I update each Saturday with my view of the stock market for the next few weeks (if occupied with family or travel, rarely I am a day or two late, just check back). The monthly “Long Term” update will be on a Wednesday soon after the 15th of each month, and this supports investors who want to buy and hold, but want to sell to avoid the bulk of a primary bear market, and buy back in for most of the next bull market. You can always scroll down a few weeks and find the latest “Long Term” update.
If you lose your bookmark to the blog, google “Rich Investing” and it should show up on the first page or so. The more often you google it and hit the link, the higher it will show in your results.
Existing-home sales occurred at a 5.38 million seasonally-adjusted annual pace, down from a better-than-expected 5.50 million in August, while sales were 3.9% better than the prior year’s September. New home sales decreased 0.7% on a monthly basis in September to a seasonally-adjusted annual rate of 701,000. The monthly average of new jobless claims dipped by 750 to 215,000, a low overall number. Orders for durable goods dropped 1.1% last month, the first dip in the last 3 months. The U. of Michigan index of consumer sentiment was revised down to 95.5 in October from an initial reading of 96; the index peaked at 101 in 2018.
Housing is strong after being spurred by the Fed’s interest rate cuts and good consumer sentiment. Weakness in durable goods orders shows weakness in manufacturing and that business is hesitant to proceed with investment in the uncertain trade war environment. It’s a mixed picture.
Today we look at the overall global economic picture in the brief article below that does a good job capturing the big picture. It’s OK, but not inspiring.
October 15, 2019 – The World Economy: Synchronized Slowdown, Precarious Outlook
The global economy is in a synchronized slowdown and we are, once again, downgrading growth for 2019 to 3 percent, its slowest pace since the global financial crisis. Growth continues to be weakened by rising trade barriers and increasing geopolitical tensions. We estimate that the US-China trade tensions will cumulatively reduce the level of global GDP by 0.8 percent by 2020. Growth is also being weighed down by country-specific factors in several emerging market economies, and by structural forces, such as low productivity growth and aging demographics in advanced economies.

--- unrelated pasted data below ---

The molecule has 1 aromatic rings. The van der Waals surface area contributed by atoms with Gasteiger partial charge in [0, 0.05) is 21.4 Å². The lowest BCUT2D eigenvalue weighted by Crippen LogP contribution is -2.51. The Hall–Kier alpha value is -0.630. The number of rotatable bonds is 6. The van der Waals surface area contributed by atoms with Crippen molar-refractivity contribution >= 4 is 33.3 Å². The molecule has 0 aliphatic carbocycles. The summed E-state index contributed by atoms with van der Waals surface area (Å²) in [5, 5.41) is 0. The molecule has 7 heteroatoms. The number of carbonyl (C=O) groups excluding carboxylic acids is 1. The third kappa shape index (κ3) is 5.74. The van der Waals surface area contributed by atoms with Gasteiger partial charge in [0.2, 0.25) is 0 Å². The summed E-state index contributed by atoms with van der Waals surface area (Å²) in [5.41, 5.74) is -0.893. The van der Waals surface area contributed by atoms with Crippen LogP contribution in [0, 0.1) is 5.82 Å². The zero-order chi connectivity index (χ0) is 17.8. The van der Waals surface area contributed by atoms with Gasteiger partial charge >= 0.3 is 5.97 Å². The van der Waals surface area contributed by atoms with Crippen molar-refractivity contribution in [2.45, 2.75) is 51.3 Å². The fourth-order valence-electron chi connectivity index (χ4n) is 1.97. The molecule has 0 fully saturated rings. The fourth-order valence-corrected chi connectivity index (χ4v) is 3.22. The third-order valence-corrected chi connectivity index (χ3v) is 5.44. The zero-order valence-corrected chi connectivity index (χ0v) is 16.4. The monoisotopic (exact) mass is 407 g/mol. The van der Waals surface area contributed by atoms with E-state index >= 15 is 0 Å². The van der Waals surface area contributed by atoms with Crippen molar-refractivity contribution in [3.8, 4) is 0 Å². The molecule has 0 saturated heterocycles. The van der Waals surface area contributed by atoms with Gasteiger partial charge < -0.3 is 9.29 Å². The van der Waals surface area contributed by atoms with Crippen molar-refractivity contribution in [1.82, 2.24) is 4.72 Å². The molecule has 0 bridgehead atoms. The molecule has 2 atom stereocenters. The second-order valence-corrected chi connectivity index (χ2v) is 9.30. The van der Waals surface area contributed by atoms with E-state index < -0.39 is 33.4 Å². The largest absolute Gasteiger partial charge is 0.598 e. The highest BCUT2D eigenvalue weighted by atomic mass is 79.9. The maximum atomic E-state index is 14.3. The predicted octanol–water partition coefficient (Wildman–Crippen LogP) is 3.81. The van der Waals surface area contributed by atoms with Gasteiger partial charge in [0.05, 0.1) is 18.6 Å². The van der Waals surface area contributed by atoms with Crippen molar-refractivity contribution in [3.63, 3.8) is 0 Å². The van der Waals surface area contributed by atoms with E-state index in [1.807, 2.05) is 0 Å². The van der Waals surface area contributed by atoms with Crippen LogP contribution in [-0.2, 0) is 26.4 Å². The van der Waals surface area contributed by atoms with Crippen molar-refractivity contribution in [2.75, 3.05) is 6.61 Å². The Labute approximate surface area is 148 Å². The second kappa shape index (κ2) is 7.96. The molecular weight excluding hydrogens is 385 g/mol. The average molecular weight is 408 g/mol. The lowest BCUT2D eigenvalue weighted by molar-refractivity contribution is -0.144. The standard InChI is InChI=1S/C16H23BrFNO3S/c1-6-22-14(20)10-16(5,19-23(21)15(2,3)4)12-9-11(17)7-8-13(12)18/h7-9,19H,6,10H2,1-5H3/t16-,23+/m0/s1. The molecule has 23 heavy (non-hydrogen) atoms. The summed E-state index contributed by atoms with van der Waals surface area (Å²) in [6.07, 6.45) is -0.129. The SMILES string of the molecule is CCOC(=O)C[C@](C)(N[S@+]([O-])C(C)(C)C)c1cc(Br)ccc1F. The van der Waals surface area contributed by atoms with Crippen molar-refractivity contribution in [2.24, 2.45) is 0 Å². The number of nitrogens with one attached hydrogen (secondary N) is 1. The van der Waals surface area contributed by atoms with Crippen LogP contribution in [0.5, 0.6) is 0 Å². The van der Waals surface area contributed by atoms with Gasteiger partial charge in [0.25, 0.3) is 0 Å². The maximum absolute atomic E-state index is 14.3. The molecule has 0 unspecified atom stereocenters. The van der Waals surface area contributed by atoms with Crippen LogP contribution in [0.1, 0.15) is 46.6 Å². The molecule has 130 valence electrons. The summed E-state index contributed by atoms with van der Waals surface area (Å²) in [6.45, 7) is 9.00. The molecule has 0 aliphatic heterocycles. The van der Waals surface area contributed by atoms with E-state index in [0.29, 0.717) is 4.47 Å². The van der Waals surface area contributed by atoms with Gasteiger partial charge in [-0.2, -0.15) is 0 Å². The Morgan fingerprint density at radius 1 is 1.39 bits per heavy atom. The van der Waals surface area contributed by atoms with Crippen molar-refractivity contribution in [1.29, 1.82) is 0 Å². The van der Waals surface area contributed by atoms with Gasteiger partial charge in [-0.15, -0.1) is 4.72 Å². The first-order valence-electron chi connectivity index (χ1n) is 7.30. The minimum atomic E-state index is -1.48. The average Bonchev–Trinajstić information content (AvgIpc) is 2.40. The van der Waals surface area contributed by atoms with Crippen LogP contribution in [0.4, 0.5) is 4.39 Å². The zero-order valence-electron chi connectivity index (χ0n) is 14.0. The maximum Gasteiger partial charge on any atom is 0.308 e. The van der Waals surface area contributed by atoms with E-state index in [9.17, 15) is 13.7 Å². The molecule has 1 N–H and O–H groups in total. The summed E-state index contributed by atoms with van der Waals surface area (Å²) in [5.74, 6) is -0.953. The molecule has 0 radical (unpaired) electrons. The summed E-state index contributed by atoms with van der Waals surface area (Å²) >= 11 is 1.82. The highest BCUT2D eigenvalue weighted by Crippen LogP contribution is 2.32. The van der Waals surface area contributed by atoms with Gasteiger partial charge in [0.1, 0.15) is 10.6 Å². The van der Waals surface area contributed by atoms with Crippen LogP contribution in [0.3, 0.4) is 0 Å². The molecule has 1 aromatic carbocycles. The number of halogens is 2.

In the October World Economic Outlook, we are projecting a modest improvement in global growth to 3.4 percent in 2020, another downward revision of 0.2 percent from our April projections. However, unlike the synchronized slowdown, this recovery is not broad-based and remains precarious.
The weakness in growth is driven by a sharp deterioration in manufacturing activity and global trade, with higher tariffs and prolonged trade policy uncertainty damaging investment and demand for capital goods. In addition, the automobile industry is contracting owing also to a variety of factors, such as disruptions from new emission standards in the euro area and China that have had durable effects. Overall, trade volume growth in the first half of 2019 has fallen to 1 percent, the weakest level since 2012.
The stock market was up a half percent for the week, good, but not real good considering we are in the middle of earnings season.